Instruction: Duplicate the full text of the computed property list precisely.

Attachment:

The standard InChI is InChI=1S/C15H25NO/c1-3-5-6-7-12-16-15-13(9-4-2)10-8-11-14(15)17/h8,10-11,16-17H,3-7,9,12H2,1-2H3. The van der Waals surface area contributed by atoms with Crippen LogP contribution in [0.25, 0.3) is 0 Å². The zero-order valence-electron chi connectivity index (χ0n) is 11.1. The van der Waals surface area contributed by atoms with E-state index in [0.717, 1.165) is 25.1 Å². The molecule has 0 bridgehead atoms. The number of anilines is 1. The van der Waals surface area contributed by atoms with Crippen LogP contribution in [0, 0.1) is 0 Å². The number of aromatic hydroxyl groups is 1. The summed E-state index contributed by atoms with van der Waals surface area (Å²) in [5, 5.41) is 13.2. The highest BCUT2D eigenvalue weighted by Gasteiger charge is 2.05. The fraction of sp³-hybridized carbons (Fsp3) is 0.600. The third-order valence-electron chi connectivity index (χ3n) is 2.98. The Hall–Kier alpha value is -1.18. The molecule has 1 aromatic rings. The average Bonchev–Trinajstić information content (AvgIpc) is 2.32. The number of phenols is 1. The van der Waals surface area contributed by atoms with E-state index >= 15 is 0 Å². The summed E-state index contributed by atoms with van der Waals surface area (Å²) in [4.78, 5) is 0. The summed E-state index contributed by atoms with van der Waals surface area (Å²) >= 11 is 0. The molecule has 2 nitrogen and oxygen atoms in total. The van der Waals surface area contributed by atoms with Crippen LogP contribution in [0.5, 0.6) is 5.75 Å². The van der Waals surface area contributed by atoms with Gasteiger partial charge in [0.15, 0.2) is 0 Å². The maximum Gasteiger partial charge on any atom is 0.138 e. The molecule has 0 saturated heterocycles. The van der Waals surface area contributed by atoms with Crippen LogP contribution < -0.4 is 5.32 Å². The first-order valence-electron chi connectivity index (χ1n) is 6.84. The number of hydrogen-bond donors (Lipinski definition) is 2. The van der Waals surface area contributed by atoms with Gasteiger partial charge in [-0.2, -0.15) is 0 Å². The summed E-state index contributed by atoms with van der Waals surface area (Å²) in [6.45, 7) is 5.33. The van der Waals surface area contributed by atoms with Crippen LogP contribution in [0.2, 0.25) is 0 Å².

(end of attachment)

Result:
The standard InChI is InChI=1S/C15H25NO/c1-3-5-6-7-12-16-15-13(9-4-2)10-8-11-14(15)17/h8,10-11,16-17H,3-7,9,12H2,1-2H3. The van der Waals surface area contributed by atoms with Crippen LogP contribution in [0.25, 0.3) is 0 Å². The zero-order valence-electron chi connectivity index (χ0n) is 11.1. The van der Waals surface area contributed by atoms with E-state index in [0.717, 1.165) is 25.1 Å². The molecule has 0 bridgehead atoms. The number of anilines is 1. The van der Waals surface area contributed by atoms with Crippen LogP contribution in [0, 0.1) is 0 Å². The number of aromatic hydroxyl groups is 1. The summed E-state index contributed by atoms with van der Waals surface area (Å²) in [5, 5.41) is 13.2. The highest BCUT2D eigenvalue weighted by Gasteiger charge is 2.05. The fraction of sp³-hybridized carbons (Fsp3) is 0.600. The third-order valence-electron chi connectivity index (χ3n) is 2.98. The Hall–Kier alpha value is -1.18. The molecule has 1 aromatic rings. The average Bonchev–Trinajstić information content (AvgIpc) is 2.32. The number of phenols is 1. The van der Waals surface area contributed by atoms with E-state index >= 15 is 0 Å². The summed E-state index contributed by atoms with van der Waals surface area (Å²) in [4.78, 5) is 0. The summed E-state index contributed by atoms with van der Waals surface area (Å²) >= 11 is 0. The molecule has 2 nitrogen and oxygen atoms in total. The van der Waals surface area contributed by atoms with Crippen LogP contribution in [0.5, 0.6) is 5.75 Å². The van der Waals surface area contributed by atoms with Gasteiger partial charge in [0.15, 0.2) is 0 Å². The maximum Gasteiger partial charge on any atom is 0.138 e. The molecule has 0 saturated heterocycles. The van der Waals surface area contributed by atoms with Crippen LogP contribution < -0.4 is 5.32 Å². The first-order valence-electron chi connectivity index (χ1n) is 6.84. The number of hydrogen-bond donors (Lipinski definition) is 2. The van der Waals surface area contributed by atoms with Gasteiger partial charge in [-0.2, -0.15) is 0 Å². The summed E-state index contributed by atoms with van der Waals surface area (Å²) in [6.45, 7) is 5.33. The van der Waals surface area contributed by atoms with Crippen LogP contribution in [0.2, 0.25) is 0 Å².